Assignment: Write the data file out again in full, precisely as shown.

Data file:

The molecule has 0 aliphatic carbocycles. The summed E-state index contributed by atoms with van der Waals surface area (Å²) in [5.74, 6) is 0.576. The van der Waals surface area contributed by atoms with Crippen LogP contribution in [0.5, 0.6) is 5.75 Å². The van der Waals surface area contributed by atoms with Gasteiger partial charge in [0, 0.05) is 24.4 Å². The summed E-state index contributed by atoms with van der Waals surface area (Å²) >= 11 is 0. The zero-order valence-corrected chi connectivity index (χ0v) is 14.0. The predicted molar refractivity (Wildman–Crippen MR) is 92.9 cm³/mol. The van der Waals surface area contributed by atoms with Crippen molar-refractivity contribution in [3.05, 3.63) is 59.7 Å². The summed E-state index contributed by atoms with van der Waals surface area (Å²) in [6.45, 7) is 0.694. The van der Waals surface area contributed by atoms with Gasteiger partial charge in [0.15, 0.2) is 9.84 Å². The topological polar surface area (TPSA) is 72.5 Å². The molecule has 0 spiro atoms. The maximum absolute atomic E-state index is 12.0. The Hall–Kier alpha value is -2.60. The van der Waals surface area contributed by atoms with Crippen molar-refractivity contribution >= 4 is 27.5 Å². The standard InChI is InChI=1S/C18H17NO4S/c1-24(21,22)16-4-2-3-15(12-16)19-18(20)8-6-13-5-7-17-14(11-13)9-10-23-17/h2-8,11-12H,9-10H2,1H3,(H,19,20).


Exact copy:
The molecule has 0 aliphatic carbocycles. The summed E-state index contributed by atoms with van der Waals surface area (Å²) in [5.74, 6) is 0.576. The van der Waals surface area contributed by atoms with Crippen LogP contribution in [0.5, 0.6) is 5.75 Å². The van der Waals surface area contributed by atoms with Gasteiger partial charge in [0, 0.05) is 24.4 Å². The summed E-state index contributed by atoms with van der Waals surface area (Å²) >= 11 is 0. The zero-order valence-corrected chi connectivity index (χ0v) is 14.0. The predicted molar refractivity (Wildman–Crippen MR) is 92.9 cm³/mol. The van der Waals surface area contributed by atoms with Crippen molar-refractivity contribution in [3.05, 3.63) is 59.7 Å². The summed E-state index contributed by atoms with van der Waals surface area (Å²) in [6.45, 7) is 0.694. The van der Waals surface area contributed by atoms with Gasteiger partial charge in [0.15, 0.2) is 9.84 Å². The topological polar surface area (TPSA) is 72.5 Å². The molecule has 0 spiro atoms. The maximum absolute atomic E-state index is 12.0. The Hall–Kier alpha value is -2.60. The van der Waals surface area contributed by atoms with Crippen molar-refractivity contribution >= 4 is 27.5 Å². The standard InChI is InChI=1S/C18H17NO4S/c1-24(21,22)16-4-2-3-15(12-16)19-18(20)8-6-13-5-7-17-14(11-13)9-10-23-17/h2-8,11-12H,9-10H2,1H3,(H,19,20).